The hunt for California’s Holy Grail

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You think you need to travel to The Mecca of Pinot Noir to satisfy your appetite for the variety? Well, I have news for all of you starving wine lovers. Though it is hard to deny that a week in Beaune, France would do wonders for the wine soul, I can point to so many places in California where Pinot Noir has gone to the next level. Where? Could it be the Russian River Valley, the Anderson Valley, Sonoma Coast? While those places do indeed have some of America’s very best Pinots, today I’d like to talk about the Santa Lucia Highlands.

History tells us that the earliest plantings in this AVA took place in the 1790’s, but it was not until the 1980’s and 1990’s that the area was re-discovered by farming families: Pisoni, Franscioni, Manzoni, Boekenoogen and others. Today there are many artisan productions proving this area’s potential for greatness. At the forefront of the movement is Bernardus, whose single vineyard Pinot Noirs are nothing short of spectacular. While Proprietor Ben Pon had been known for developing a strong case for Bordeaux blends (Marinus) out of Carmel Valley, his more recent launch of Pinot Noir is grabbing  attention from the top critics in the wine world. Wine publications such as the Wine Spectator, The Wine Advocate and the Wine Enthusiast, have given the wines superb accolades and high scores.

In my recent tastings I was really wowed by the 2011 single vineyard offerings. The  Soberanes shows great balance and trueness to the varietal. The Sierra Mar takes the varietal on a darker fruit journey and is pretty delicious. The Pisoni is scary good and so young that it could take a year of two before it is ready, though one could roast a leg of lamb and be pretty happy with this wine. The Garys’ is complete and distinctive as it offers a more savory personality. My very favorite is the Rosella’s. This wine is so spectacular that I could easily turn away a fine Gevrey-Chambertin and pour this one in its place. Gentle and bright, yet deceptively powerful, the wine just stays, stays and stays on the palate. It may now be the time to invoke a new saying, “Can Burgundy rival America’s best single vineyard Pinot Noir?”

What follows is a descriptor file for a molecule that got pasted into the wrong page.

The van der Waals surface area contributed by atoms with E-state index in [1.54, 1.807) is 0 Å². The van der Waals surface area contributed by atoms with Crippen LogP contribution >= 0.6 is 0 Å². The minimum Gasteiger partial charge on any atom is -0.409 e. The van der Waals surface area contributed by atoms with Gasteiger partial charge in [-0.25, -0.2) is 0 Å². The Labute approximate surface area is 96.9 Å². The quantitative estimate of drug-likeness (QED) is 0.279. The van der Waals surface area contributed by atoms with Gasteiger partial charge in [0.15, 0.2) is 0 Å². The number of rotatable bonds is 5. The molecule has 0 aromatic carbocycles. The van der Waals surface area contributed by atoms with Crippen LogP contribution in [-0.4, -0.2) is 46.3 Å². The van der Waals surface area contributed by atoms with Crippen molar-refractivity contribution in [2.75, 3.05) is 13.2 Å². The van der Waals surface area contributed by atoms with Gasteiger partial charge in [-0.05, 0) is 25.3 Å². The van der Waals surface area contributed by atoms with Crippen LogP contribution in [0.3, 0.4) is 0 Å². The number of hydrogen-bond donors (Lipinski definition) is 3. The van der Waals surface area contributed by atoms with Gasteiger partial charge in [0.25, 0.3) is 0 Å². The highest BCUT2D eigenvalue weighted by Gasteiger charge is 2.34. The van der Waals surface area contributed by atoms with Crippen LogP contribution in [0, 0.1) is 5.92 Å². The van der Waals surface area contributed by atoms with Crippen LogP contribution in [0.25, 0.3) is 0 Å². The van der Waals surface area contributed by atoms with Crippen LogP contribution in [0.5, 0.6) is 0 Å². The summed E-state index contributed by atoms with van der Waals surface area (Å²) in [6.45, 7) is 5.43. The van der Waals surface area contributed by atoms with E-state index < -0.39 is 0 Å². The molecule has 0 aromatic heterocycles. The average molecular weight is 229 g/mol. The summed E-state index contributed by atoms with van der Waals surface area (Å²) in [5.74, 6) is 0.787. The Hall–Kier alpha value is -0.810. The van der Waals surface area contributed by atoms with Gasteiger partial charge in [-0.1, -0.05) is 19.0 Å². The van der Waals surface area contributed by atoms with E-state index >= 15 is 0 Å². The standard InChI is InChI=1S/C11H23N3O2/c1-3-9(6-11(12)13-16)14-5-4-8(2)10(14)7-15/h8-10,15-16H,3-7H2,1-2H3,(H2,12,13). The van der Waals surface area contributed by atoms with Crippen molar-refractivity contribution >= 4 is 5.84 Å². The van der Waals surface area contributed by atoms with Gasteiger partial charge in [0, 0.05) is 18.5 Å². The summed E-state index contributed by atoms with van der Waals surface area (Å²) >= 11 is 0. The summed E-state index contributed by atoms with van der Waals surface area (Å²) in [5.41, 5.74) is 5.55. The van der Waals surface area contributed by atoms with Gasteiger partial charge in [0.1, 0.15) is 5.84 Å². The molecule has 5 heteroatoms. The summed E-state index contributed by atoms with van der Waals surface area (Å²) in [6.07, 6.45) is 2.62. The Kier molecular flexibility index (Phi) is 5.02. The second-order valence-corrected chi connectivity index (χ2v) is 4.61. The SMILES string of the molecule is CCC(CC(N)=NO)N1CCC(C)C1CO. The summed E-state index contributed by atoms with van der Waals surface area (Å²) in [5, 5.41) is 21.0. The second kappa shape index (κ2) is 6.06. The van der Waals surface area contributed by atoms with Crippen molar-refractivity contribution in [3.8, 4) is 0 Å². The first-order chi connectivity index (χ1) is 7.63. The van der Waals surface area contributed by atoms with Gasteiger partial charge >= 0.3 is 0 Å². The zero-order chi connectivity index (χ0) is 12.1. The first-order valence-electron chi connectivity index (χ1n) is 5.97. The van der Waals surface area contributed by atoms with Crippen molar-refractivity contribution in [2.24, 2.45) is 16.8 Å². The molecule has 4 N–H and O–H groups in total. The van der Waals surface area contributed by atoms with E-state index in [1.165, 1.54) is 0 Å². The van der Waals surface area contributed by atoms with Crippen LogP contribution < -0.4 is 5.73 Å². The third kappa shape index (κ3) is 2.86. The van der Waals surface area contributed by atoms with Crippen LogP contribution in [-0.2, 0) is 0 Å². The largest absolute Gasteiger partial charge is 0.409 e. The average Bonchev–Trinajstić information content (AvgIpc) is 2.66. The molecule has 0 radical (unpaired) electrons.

2 thoughts on “The hunt for California’s Holy Grail”

  1. wow spot on … as I read the article I thought you were going to suggest that Russian River was on par with Burgundy. Though Burgundy has it’s problems and it is elusive to find any of the mythic magic, that magic is still there and not in Russian River, though I quite like Russian River. I was about to roll my eyes at the article when I then hit your real goal – Santa Lucia. Love this place. Just getting to know it after making a correlation between Pinots I’ve loved over the past year and being like “they all came from SLH”

    Can’t say I’ve found anything to match burgundian magic in SLH but I’m open to the possibility that it’s there. I can say that SLH has made me quite happy over the past few years and it’s the only place in California on my map of places I want to wine tour.

    Looking forward to trying Bernardus single vineyard bottlings!

    – Kyle

    1. I am a big fan of the Russian River Valley Pinot Noirs too. Pinot Noir provides so much fun for the serious wine drinker and as so many nuances to it. Very often the varietal is so producer dependent.

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